Lean on me, when you’re not strong, And I’ll be your friend,
I’ll help you carry on, For it won’t be long,
‘Til I’m gonna need, Somebody to lean on.
Lean on me
Lean on me; we all remember the inspiring song from the 1970’s by Bill Withers. I have to admit the song was playing in my head when I selected this week’s book pretty much based on the title. Lean On Me, written by Pat Simmons is a delightful find, filled with family, fun, faith, romance, and a heart-warming real-life struggle with Alzheimer.
This is my first time reading a book written by this award-winning author. Pat Simmons is the author of more than thirty-five Christian titles and I’m not sure why it is that I’ve never ran across her books before. But, I am glad I did.
This engaging novel follows the story of three sisters who decide to care for their aging Aunt Tweet. They plan to divide up her care-giving between them, and each take six months. But, what they find out – specifically Tabitha since this first book in a series focuses on her six month period of time – is that as their beloved Aunt’s Alzheimer begins to consume Aunt Tweet, they must battle to adjust schedules, and adapt jobs and life, while still finding time to care for themselves.
As I delved deeper into their story it stirred my heart with such a strong resemblance to my family and our struggles with my Dad who was diagnosed with Dementia over a year ago. I found myself laughing and crying at the same time as each new adventure unfolded. I rooted for Tabitha and Marcus as they strive to balance care-giving with new romance as their love story unfolded. How this family found and drew upon their faith in God and each other inspired me.
This would be a wonderful book for a ladies book club selection.
There are discussion questions in the back as well as a preview of the next book in the series which focuses on the sister Rachel who is next in line for Aunt Tweet’s care.
In the Author’s Note section at the back of the book, this comment really touched me.
“Being a caregiver is probably one of the most misunderstood positions. There is joy, sorrow, depression, frustration, pity parties, and more.”
I must be honest that I have felt every one of these emotions during our own journey with my Dad. Even though Mom and Dad are currently in Assisted Living, we recently had to make the tough decision to move them into separate rooms. It became “too much” for my Mom to be the anything and everything that Dad needed in addition to her own mental, emotional and physical needs.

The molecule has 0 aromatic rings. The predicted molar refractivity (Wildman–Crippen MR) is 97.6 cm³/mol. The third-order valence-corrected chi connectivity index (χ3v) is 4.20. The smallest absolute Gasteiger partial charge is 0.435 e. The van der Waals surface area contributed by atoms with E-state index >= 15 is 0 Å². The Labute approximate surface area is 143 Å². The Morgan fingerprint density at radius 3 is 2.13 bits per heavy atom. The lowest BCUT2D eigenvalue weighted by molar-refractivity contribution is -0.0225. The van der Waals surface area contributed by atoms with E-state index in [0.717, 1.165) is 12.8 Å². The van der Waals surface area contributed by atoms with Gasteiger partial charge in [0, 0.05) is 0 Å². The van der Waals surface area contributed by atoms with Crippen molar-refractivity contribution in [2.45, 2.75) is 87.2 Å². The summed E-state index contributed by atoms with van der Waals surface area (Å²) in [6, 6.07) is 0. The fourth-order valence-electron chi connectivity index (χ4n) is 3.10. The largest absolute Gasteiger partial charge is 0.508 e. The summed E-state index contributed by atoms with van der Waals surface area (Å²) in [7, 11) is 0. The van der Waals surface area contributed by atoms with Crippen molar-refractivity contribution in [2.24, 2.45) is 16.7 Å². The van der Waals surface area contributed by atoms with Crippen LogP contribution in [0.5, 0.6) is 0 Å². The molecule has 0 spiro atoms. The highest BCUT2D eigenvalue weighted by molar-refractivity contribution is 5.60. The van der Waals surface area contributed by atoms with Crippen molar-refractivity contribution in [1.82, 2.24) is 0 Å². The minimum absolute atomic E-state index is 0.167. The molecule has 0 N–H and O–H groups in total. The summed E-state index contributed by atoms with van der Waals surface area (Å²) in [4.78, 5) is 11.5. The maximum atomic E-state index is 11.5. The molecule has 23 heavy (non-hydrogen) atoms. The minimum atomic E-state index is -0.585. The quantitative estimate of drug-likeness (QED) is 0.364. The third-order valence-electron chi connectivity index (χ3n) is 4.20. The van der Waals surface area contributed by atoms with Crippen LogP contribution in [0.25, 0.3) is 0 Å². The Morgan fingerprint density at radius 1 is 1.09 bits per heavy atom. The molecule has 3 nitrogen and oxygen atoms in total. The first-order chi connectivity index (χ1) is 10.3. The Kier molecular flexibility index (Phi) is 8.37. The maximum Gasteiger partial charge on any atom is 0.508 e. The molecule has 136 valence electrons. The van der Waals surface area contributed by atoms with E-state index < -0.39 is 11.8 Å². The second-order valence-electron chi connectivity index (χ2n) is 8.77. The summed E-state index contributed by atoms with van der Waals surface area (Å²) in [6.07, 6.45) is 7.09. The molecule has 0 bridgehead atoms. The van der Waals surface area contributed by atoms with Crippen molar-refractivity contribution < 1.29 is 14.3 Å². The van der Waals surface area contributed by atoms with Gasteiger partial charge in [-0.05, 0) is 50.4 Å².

If you or a loved one have been put in a situation of care-giving here are a few tips both from the book and from personal experience.
- Recognize that you are not alone. There is nothing you are experiencing that someone else hasn’t already gone through. Find a support team that will listen – and encourage you. Don’t hold it all in. A safe person to vent to is essential for your mental health.
- Ask for help! There is nothing to be ashamed of and getting extra help for either mental or physical needs will make a huge difference. Sometimes that might mean hiring in help so you can take a break to have your hair or nails done. These little things will refresh you and make you feel better about YOU.
- Take time for yourself. Even if you can only get away for coffee with a family member or friend – DO IT! Anything that allows you to put the focus on yourself is healthy for all.
- Read and research the disease so you know what you are dealing with and what happens next as the journey continues forward.
- Have a plan of action for when it’s time to make a change in the care-giving situation. Share that plan with family / friends so they can support you and come along side for tough transitions.
Our life on this earth is fickle – unknown – always changing. This is magnified when dealing with the care of any loved one going through life-altering diseases.
Rosalyn Carter once said,
“There are only four kinds of people in the world: Those who have been caregivers, those who are currently caregivers, those who will be caregivers, and those who will need caregivers.”
Lean on Me…by Pat Simmons
I highly recommend this book.